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#6
blibba
by: Chaitanya
I am interested in seeing some performance charts of the machine with this new cooling system. :respect:
This isn't about getting components as cool as possible. It's about using the heat from the computers to heat radiators in offices.
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#7
Prima.Vera
by: btarunr
The SuperMUC system is also connected to powerful visualization systems, including a large 4K stereoscopic power wall and a five-sided immersive artificial virtual-reality environment or CAVE for visualizing 3D data sets from fields, including Earth science, astronomy and medicine.
:rockout::toast:
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#8
Fourstaff
A leak will make the engineers cry
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#9
badtaylorx
using regular water poses significant risk to a multi million dollar machine i suppose... how'd you like to be the dope who's solderjoint leaks???
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#10
Delta6326
Man that would be soooo much fun to build all of those servers! that would be my dream job.
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#11
Isenstaedt
by: NC37
But can it play Crysis? ;D
No. Shut up.
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#12
Hilux SSRG
Pictures 3 and 4 just wow!

That's some awesome cabling, but is zip-tying to copper pipes ok?
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#13
brandonwh64
Addicted to Bacon and StarCrunches!!!
by: Hilux SSRG
Pictures 3 and 4 just wow!

That's some awesome cabling, but is zip-tying to copper pipes ok?
That is how most HVAC systems are ran
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#14
Andy77
by: brandonwh64
That is how most HVAC systems are ran
HVAC is air based... still, if you take a look at any car I doubt you'll see something like this on the car's coolant hoses, nor or the AC pipes, maybe on some occasions, but on mine all are clear, even padded against contact.


by: Hilux SSRG
Pictures 3 and 4 just wow!

That's some awesome cabling, but is zip-tying to copper pipes ok?
They might not get that hot to melt isolation but is sure make a good support for straightening out cables.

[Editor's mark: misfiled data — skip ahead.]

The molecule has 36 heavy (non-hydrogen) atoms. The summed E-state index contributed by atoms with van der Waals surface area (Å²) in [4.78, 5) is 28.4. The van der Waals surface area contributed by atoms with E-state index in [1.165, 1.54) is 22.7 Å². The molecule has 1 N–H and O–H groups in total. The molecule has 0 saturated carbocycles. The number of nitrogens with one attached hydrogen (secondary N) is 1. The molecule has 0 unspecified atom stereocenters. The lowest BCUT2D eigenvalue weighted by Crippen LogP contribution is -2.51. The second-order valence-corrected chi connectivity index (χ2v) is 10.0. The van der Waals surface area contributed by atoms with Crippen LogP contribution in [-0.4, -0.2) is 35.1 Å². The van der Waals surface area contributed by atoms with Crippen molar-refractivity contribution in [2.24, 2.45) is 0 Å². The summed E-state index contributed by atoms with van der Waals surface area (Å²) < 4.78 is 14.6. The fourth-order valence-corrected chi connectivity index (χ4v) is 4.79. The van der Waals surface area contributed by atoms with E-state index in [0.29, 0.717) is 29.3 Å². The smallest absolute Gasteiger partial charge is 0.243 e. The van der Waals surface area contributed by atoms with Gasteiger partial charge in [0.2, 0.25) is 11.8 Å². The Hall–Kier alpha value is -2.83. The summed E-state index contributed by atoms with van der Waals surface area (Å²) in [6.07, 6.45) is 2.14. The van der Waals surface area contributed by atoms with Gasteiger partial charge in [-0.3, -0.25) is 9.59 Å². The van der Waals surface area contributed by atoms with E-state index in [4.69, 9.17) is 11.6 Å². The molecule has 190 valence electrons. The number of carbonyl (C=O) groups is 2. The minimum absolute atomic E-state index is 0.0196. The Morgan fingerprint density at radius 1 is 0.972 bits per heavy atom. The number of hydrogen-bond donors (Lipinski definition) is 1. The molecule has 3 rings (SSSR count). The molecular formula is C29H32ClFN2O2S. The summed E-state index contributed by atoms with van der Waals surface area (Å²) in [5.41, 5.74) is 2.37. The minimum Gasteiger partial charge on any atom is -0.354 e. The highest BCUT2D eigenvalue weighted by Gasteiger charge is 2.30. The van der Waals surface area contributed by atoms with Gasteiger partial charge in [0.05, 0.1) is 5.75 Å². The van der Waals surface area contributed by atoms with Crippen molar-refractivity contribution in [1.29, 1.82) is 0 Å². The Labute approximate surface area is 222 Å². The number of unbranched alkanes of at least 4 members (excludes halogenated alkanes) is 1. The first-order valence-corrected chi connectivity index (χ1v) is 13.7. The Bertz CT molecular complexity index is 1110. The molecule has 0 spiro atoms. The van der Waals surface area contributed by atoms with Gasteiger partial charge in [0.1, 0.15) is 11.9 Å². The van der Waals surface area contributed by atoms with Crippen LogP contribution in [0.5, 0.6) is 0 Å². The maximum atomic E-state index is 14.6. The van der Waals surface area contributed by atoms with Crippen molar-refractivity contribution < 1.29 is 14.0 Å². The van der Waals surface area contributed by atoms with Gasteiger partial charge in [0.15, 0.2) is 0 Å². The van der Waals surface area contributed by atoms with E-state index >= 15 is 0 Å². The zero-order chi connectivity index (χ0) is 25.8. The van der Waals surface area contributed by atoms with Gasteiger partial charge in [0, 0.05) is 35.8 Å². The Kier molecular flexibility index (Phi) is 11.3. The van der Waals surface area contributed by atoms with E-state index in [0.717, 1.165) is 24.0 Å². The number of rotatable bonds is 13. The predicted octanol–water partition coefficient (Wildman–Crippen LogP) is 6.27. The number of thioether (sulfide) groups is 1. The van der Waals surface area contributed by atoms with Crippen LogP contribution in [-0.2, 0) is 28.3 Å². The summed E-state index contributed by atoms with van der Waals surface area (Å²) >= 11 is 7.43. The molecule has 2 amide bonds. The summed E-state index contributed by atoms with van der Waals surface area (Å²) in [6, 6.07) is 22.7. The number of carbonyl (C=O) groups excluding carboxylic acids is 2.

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#15
Drone
With all that heat and hot water they can build public baths for homeless people.
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#16
trickson
OH, I have such a headache
Blah,Blah,Blah. Can it make coffee? If not FUCK that shit!
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#17
1freedude
by: Drone
With all that heat and hot water they can build public baths for homeless people.
I was thinking of a laundro-mat, bulk laundry (hospitals, restaurants, hotels). That would be efficient. But...the temps seem too low.
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#18
Hilux SSRG
by: Drone
With all that heat and hot water they can build public baths for homeless people.
Build a small foot bath sauna for some funky smelling IT people. It's not cool wearing socks with sandals :laugh:
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#19
trickson
OH, I have such a headache
You know what would be even better than all this? If they could make a chip that does not need any cooling at all. All this is just BS in my book.
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#20
theoneandonlymrk
:eek::wtf: They sorta hijacked my general idea and gave it a fancy name,,, use pc to heat house by Ocín snot thereoff,, then fold 24/7 on all inc soundcard iff poss(1 day;)) ,,, comence strolling about in shorts perm and call whole plan and effieciency a win:D.

with water you more choose what temp and noise to run at more then anything else ,my water hits 45-50 permanently
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#21
faramir
by: 1freedude
I was thinking of a laundro-mat, bulk laundry (hospitals, restaurants, hotels). That would be efficient. But...the temps seem too low.
Too low for direct usage in scenarios you outlined above perhaps, but heat pumps could be used to get higher temperature. That's still far more efficient than heating water up to really high temperatures directly.
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#22
Rowsol
That's insane. Now lets find a game that can use 150,000 cores and 324 tb of memory.
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#23
jamsbong
Thats what I usually do at home. Just power up my water cooled silent PC and game on it. The room will slowly warm up.
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#24
Chevalr1c
This is about a supercomputer. All gaming related posters are politely but certainly being requested to leave this room and go the gaming section. Thank you.
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#25
jamsbong
by: Chevalr1c
This is about a supercomputer. All gaming related posters are politely but certainly being requested to leave this room and go the gaming section. Thank you.
lol:laugh:
Posted on Reply